Sleeping Fires by Gertrude Franklin Horn Atherton
Nevertheless, he stayed away from her for a week. At the end of that time he received a peremptory little note bidding him call and expound Newman's "Apologia" to her. She could not understand it and she must.
He smiled at the pretty imperiousness of the note so like herself; for her circle had spoiled her, and whatever her husband's idiosyncrasies she was certainly his petted darling.
He went, of course. And before long he was spending every afternoon in the charming room so like a French salon of the Eighteenth Century that the raucous sounds of San Francisco beyond the closed and curtained windows beat upon it faintly like the distant traffic of a great city.
Masters had asked himself humorously, Why not? and succumbed. There was no other place to go except the Club, and Mrs. Talbot was an infinitely more interesting companion than men who discussed little besides their business, professional, or demi-monde engrossments. It was a complete relaxation from his own driving work. He was writing the entire editorial page of his newspaper, the demand for his articles from Eastern magazines and weekly journals was incessant; which not only contributed to his pride and income, but to the glory of California. He was making her known for something besides gold, gamblers, and Sierra pines.
But above all he was instructing and expanding a feminine but really fine mind. She sat at his feet and there was no doubt in that mind, both naive and gifted, that his was the most remarkable intellect in the world and that from no book ever written could she learn as much. He would have been more than mortal had he renounced his pedestal and he was far too humane for the cruelty of depriving her of the stimulating happiness he had brought into her lonely life. There was no one, man or woman, to take his place.
Nor was there any one to criticize. The world was out of town. They lived in the same hotel, and he rarely met any one in their common corridor. At first she mentioned his visits casually to her husband, and Howard grunted approvingly. Several times he took Masters snipe shooting in the marshes near Ravenswood, but he accepted his friend's attitude to his wife too much as a matter of course even to mention it. To him, a far better judge of men than of women, Langdon Masters was ambition epitomized, and if he wondered why such a man wasted time in any woman's salon, he concluded it was because, like men of any calling but his own (who saw far too much of women and their infernal ailments) he enjoyed a chat now and then with as charming a woman of the world as Madeleine. If anyone had suggested that Langdon Masters enjoyed Madeleine's intellect he would have told it about town as the joke of the season.
Madeleine indulged in no introspection. She had suffered too much in the past not to quaff eagerly of the goblet when it was full and ask for nothing more. If she paused to realize how dependent she had become on the constant society of Langdon Masters and that literature was now no more than the background of life, she would have shrugged her shoulders gaily and admitted that she was having a mental flirtation, and that, at least, was as original as became them both. They were safe. The code protected them. He was her husband's friend and they were married. What was, was.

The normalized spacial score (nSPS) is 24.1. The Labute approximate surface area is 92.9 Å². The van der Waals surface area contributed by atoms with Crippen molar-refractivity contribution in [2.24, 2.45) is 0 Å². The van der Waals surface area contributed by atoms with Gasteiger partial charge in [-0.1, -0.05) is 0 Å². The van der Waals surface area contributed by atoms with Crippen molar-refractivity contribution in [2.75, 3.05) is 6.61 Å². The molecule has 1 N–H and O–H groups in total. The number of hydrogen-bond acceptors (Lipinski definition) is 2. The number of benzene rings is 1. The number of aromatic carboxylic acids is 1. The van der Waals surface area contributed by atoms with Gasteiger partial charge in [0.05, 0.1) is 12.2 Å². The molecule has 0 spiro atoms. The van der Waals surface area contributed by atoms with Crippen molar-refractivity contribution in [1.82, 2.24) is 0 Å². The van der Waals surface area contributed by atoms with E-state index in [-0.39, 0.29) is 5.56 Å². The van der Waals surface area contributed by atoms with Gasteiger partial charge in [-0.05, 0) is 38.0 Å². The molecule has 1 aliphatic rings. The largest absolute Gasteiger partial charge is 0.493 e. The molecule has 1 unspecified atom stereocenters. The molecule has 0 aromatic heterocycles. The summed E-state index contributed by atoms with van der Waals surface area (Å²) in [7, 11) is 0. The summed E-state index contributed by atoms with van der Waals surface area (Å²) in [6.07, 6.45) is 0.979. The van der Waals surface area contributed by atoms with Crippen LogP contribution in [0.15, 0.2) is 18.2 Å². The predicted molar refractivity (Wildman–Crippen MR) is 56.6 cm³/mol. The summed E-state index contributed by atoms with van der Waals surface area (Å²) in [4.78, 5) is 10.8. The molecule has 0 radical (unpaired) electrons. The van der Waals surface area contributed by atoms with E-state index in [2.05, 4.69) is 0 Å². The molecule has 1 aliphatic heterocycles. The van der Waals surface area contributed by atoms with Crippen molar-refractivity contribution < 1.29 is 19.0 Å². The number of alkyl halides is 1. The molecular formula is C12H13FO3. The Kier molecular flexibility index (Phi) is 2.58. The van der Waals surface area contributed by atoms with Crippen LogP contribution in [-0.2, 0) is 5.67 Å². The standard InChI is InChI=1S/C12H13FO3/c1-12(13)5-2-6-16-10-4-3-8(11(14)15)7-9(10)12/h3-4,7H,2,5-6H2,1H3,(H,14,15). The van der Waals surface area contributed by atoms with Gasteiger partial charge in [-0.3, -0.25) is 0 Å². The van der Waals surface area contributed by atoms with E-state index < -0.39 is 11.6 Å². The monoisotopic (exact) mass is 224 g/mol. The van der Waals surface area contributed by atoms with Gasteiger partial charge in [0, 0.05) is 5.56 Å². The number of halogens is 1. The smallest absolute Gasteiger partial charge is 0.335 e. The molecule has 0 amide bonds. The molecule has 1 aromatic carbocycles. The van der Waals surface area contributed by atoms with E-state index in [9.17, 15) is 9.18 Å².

But in truth she never went so far as to admit that Masters and the books she loved were not one and inseparable. She could not imagine herself talking with him for long on any other subject, save, perhaps, the politics of the nation--which, in truth, rather bored her. As for small talk she would as readily have thought of inflicting the Almighty in her prayers.
Nor was it often they drifted into personalities or the human problems. One day, however, he did ask her tentatively if she did not think that divorce was justifiable in certain circumstances.
She merely stared at him in horror.
"Well, there is your erstwhile friend, Sibyl Geary. She fell in love with another man, her husband was a sot, she got her divorce without legal opposition, and married Forbes--finest kind of fellow."
"Divorce is against the canons of Church and Society. No woman should break her solemn vows, no matter what her provocation. Look at Maria Groome. Do you think she would divorce Alexander? She has provocation enough."
"You are both High Church, but all women are not. Mrs. Geary is a mere Presbyterian. And at least she is as happy as she was wretched before."
"No woman can be happy who has lost the respect of Society."
"I thought you were bored with Society."
"Yes, but it is mine to have. Being bored is quite different from being cast out like a pariah."
"Oh! And you think love a poor substitute?"
"Love, of course, is the most wonderful thing in the world. (She might be talking of maternal or filial love, thought Masters.) But it must have the sanction of one's principles, one's creed and one's traditions. Otherwise, it weighs nothing in the balance."
"You are a delectable little Puritan," said Masters with a laugh that was not wholly mirthful. "I shall now read you Tennyson's 'Maud,' as you approve of sentiment, at least. Tennyson will never cause the downfall of any woman, but if you ever see lightning on the horizon don't read 'The Statue and the Bust' with the battery therof."